Aho and Leon 1997

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In this report, the design procedures for composite columns and beam-columns in the AISC LRFD (1993) and EC4 (1993) Specifications were assessed and compared. The development of a database for composite column and beam-column tests was then presented. Using the tests results documented in the database, two new design methods for composite members were derived.

In the AISC LRFD (1993) approach, modified material properties are provided for composite members, which are then treated and designed as all-steel sections. However, a stress-based design approach such as this was deemed to be inappropriate given the more complex behavior of composite members. The AISC LRFD (1993) procedure is also not satisfactory for coverage of issues such as confinement and slenderness effects. In addition, the interaction equations often underestimate the capacity of composite beam-columns.

The EC4 (1993) method utilizes individual material properties of the composite section in the design calculations. The confinement effect is taken into account for CFT members depending on the amount of eccentricity and slenderness. A plastic strength approach is applied in the beam-column design method. The interaction diagrams are also simplified with straight lines to avoid any iterative procedures.

The database contained material properties and capacities of specimens in column and beam-column tests from the literature. Steel-reinforced concrete specimens as well as circular and rectangular CFT specimens were included. However, cyclic tests and the tests with low a/D ratios were not covered in the database.

As a first step in developing new design methods for composite members, equations were proposed for the nominal axial strength and nominal moment strength based on calculation of plastic strengths. It was then intended to calculate the axial load capacity of columns by multiplying the nominal axial strength with a reduction factor. Two methods were utilized to calculate the reduction factor. In the first one, the slenderness equation of EC4 was taken as the reduction factor. Alternatively, the column curves in AISC LRFD (1993) were put into a form similar to the one in EC4. The predicted axial load capacities using the reduction factor equations were compared with the experimental values in the database. If good correlation was obtained, the applicability of the equations was checked against the beam-column test data. In the case of unsatisfactory correlation, either the equations were modified until they matched with both the column and beam-column test data or new equations were derived according to the beam-column data and checked for agreement with all of the tests.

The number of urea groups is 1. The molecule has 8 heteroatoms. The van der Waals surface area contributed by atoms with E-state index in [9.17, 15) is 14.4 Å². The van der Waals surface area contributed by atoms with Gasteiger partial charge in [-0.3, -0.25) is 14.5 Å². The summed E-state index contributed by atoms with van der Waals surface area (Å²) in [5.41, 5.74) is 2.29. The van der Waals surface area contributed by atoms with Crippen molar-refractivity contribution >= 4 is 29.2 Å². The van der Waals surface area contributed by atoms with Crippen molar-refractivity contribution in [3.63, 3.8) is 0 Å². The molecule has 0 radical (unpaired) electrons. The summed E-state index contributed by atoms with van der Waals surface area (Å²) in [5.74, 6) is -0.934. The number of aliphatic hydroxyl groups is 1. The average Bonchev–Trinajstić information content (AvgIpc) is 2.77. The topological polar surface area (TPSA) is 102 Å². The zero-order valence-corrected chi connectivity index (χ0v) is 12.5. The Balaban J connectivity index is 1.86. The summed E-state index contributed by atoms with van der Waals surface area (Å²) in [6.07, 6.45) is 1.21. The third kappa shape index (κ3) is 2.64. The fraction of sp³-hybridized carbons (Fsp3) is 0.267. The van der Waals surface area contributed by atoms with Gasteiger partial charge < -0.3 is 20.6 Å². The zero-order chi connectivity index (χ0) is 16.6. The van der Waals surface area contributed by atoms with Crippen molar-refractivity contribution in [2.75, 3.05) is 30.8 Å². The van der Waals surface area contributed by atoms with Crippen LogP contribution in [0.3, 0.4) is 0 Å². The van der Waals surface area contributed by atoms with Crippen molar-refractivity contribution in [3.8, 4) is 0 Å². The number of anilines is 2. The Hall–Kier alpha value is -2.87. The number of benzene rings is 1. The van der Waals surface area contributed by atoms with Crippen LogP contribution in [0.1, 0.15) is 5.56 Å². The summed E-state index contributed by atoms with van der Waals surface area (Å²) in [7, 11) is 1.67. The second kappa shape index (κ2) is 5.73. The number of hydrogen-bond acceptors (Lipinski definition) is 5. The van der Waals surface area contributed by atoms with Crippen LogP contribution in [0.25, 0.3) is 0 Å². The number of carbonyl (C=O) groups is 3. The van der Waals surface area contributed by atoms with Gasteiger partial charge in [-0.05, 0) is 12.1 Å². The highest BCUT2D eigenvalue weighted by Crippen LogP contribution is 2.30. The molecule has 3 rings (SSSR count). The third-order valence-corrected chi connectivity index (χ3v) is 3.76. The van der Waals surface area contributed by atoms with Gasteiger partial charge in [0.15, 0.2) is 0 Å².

Based on the analysis of the test data, seven different modified methods were proposed to replace the AISC LRFD (1993) design procedure. The predicted results were compared with the database and the method having the best correlation was determined. This method was then simplified and two new design methods, which employed the AISC LRFD (1993) column curve for the reduction factor of axial resistance, were derived. The first method was named the “Modified AISC Method” and it involved the replacement of the c1, c2, and c3 factors in AISC LRFD (1993) method for axial strength with the values 1.0, 0.85, and 0.3, respectively. For circular CFTs, factors increasing the capacity still further were used. In the case of beam-columns, a plastic strength approach was utilized using the simplified interaction equation with straight lines. The second method was called the “Plastic Method” and the plastic strength calculations were used for both columns and beam-columns. The axial load capacity for the columns was reduced depending on the slenderness, and confinement was accounted for in circular CFTs. For beam-columns, a simplified interaction diagram was used and the axial load capacity was reduced depending on the amount of eccentricity.


Aho, M. and Leon, R. T. (1997). “A Database for Encased and Concrete-Filled Columns,” Report No. 97-01, School of Civil and Environmental Engineering, Georgia Institute of Technology, Atlanta, Georgia.